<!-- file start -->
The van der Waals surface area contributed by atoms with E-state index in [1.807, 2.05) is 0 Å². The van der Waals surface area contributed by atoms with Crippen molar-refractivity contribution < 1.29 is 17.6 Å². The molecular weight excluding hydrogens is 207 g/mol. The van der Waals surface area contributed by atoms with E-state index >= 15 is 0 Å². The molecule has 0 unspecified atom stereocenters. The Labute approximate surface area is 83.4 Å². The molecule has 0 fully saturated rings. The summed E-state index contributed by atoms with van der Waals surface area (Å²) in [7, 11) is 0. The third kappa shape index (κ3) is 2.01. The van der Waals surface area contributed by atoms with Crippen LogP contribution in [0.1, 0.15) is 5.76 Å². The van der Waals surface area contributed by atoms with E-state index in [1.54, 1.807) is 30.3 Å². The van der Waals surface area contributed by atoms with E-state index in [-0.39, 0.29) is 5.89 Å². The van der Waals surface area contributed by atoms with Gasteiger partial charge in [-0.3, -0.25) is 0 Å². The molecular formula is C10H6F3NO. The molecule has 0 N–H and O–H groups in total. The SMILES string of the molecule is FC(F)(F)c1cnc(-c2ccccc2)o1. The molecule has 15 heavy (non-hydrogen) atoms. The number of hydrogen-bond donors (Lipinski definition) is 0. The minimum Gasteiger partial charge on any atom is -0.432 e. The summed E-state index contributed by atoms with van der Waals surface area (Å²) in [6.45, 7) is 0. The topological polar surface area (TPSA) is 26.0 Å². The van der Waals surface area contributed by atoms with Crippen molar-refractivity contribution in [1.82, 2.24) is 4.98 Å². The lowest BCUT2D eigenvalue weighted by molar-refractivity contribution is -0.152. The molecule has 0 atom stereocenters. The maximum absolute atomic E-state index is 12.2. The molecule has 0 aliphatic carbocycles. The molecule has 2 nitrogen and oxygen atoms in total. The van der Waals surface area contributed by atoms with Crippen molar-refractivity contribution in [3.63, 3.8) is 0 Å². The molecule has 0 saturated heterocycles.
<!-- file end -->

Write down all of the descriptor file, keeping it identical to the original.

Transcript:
The van der Waals surface area contributed by atoms with E-state index in [1.807, 2.05) is 0 Å². The van der Waals surface area contributed by atoms with Crippen molar-refractivity contribution < 1.29 is 17.6 Å². The molecular weight excluding hydrogens is 207 g/mol. The van der Waals surface area contributed by atoms with E-state index >= 15 is 0 Å². The molecule has 0 unspecified atom stereocenters. The Labute approximate surface area is 83.4 Å². The molecule has 0 fully saturated rings. The summed E-state index contributed by atoms with van der Waals surface area (Å²) in [7, 11) is 0. The third kappa shape index (κ3) is 2.01. The van der Waals surface area contributed by atoms with Crippen LogP contribution in [0.1, 0.15) is 5.76 Å². The van der Waals surface area contributed by atoms with E-state index in [1.54, 1.807) is 30.3 Å². The van der Waals surface area contributed by atoms with E-state index in [-0.39, 0.29) is 5.89 Å². The van der Waals surface area contributed by atoms with Gasteiger partial charge in [-0.3, -0.25) is 0 Å². The molecular formula is C10H6F3NO. The molecule has 0 N–H and O–H groups in total. The SMILES string of the molecule is FC(F)(F)c1cnc(-c2ccccc2)o1. The molecule has 15 heavy (non-hydrogen) atoms. The number of hydrogen-bond donors (Lipinski definition) is 0. The minimum Gasteiger partial charge on any atom is -0.432 e. The summed E-state index contributed by atoms with van der Waals surface area (Å²) in [6.45, 7) is 0. The topological polar surface area (TPSA) is 26.0 Å². The van der Waals surface area contributed by atoms with Crippen molar-refractivity contribution in [1.82, 2.24) is 4.98 Å². The lowest BCUT2D eigenvalue weighted by molar-refractivity contribution is -0.152. The molecule has 0 atom stereocenters. The maximum absolute atomic E-state index is 12.2. The molecule has 0 aliphatic carbocycles. The molecule has 2 nitrogen and oxygen atoms in total. The van der Waals surface area contributed by atoms with Crippen molar-refractivity contribution in [3.63, 3.8) is 0 Å². The molecule has 0 saturated heterocycles.